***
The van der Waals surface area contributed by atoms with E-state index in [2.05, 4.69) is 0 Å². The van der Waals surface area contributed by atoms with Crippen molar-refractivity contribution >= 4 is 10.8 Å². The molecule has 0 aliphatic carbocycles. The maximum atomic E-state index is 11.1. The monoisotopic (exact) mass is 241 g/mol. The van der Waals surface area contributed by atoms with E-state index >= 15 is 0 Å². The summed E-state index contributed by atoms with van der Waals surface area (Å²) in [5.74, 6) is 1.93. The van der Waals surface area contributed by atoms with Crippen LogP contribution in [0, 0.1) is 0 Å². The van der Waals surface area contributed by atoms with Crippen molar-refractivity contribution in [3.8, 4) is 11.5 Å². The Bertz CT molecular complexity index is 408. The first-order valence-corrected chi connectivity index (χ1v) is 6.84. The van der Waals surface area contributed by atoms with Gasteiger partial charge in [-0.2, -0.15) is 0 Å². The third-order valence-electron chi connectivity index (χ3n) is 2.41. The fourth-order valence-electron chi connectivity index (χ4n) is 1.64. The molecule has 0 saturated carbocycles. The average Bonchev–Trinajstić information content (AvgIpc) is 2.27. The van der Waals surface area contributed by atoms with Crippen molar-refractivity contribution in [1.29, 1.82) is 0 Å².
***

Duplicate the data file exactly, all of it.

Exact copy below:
The van der Waals surface area contributed by atoms with E-state index in [2.05, 4.69) is 0 Å². The van der Waals surface area contributed by atoms with Crippen molar-refractivity contribution >= 4 is 10.8 Å². The molecule has 0 aliphatic carbocycles. The maximum atomic E-state index is 11.1. The monoisotopic (exact) mass is 241 g/mol. The van der Waals surface area contributed by atoms with E-state index >= 15 is 0 Å². The summed E-state index contributed by atoms with van der Waals surface area (Å²) in [5.74, 6) is 1.93. The van der Waals surface area contributed by atoms with Crippen LogP contribution in [0, 0.1) is 0 Å². The van der Waals surface area contributed by atoms with Crippen molar-refractivity contribution in [3.8, 4) is 11.5 Å². The Bertz CT molecular complexity index is 408. The first-order valence-corrected chi connectivity index (χ1v) is 6.84. The van der Waals surface area contributed by atoms with Gasteiger partial charge in [-0.2, -0.15) is 0 Å². The third-order valence-electron chi connectivity index (χ3n) is 2.41. The fourth-order valence-electron chi connectivity index (χ4n) is 1.64. The molecule has 0 saturated carbocycles. The average Bonchev–Trinajstić information content (AvgIpc) is 2.27. The van der Waals surface area contributed by atoms with Crippen molar-refractivity contribution in [1.29, 1.82) is 0 Å².